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June 4: Equal Rights Amendment

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Leading up to the June 11 primary, we're celebrating democracy in action from North Dakota history, large and small.

In 1972, fifty-one years after it was first introduced, Congress passed the Equal Rights Amendment. In order to be added to the U.S. Constitution, three quarters of the states needed to ratify the amendment in their own legislatures. By 1974, thirty-three of the thirty-eight states had ratified the amendment.

The first attempt in North Dakota failed. The E-R-A as it was called stoked strong opinions about whether or not women needed a specific amendment banning discrimination by sex. Those strong opinions were expressed in towns across North Dakota.

Even after the legislature ratified the amendment, some representatives met to discuss their disapproval. At an informal community meeting, Representative Ralph Dotzenrod from Wyndmere stated his opposition, saying it should be called “The Equal Obligation Amendment.”

A high school student in Bismarck was following the debate and went with a group of friends to watch the North Dakota House vote. He recalls the day it passed:

“There was, you know, normal discussions for and against, and then one legislator stood up and said, ‘I just want to let this body know that in the Soviet Union, they have men and women as equals,’ and sat back down. And he was one of the one pushing the no vote. And then a couple of speeches happened, and then this person that we all thought was going to vote no stood up and said, ‘I cannot vote against this, because it's the right thing to do.’”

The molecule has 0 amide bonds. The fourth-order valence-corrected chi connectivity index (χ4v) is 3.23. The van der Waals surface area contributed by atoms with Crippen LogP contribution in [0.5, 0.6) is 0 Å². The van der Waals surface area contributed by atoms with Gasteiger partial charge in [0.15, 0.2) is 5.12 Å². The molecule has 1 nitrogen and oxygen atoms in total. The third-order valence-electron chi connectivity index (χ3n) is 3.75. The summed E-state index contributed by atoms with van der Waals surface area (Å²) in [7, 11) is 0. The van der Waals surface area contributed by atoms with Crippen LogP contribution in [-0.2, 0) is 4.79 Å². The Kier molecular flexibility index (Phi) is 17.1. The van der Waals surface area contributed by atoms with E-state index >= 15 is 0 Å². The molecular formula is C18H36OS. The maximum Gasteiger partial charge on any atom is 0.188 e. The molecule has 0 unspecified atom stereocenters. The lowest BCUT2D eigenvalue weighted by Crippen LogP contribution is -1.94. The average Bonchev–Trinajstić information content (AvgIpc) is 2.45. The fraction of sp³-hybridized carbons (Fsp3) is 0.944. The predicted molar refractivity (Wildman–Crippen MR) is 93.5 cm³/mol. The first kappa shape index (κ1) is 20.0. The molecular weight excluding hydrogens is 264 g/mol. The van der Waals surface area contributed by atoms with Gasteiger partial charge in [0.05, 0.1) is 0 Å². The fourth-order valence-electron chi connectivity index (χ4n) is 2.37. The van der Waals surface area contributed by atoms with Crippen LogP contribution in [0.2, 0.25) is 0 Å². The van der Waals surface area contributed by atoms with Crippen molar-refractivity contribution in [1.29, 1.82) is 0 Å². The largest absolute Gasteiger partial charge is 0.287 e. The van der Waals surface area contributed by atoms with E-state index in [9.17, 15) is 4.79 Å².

Dave Thompson went on to become news director at Prairie Public, and he credits that memorable experience of watching democracy in action for tickling his interest in political journalism.

“Well, I found it extremely interesting the way the debates were conducted, the seriousness of the debate, and then how people actually got their emotions going. Were you already thinking about becoming a political journalist at the time? Not at all.

“I wanted to go into radio. That was my whole thing, that I wanted to go on the air and play Beatles records. But when I got to college, remembering back to watching the legislature, then I kind of slowly went into radio journalism.”

The Equal Rights Amendment failed to get the three-quarter majority to become part of the U.S. Constitution. And in 2021 the North Dakota legislature rescinded its previous approval.

Dakota Datebook by Ann Alquist

Dakota Datebook is made in partnership with the State Historical Society of North Dakota, and funded by Humanities North Dakota, a nonprofit, independent state partner of the National Endowment for the Humanities.

Any views, findings, conclusions, or recommendations expressed in the program do not necessarily reflect those of Humanities North Dakota or the National Endowment for the Humanities.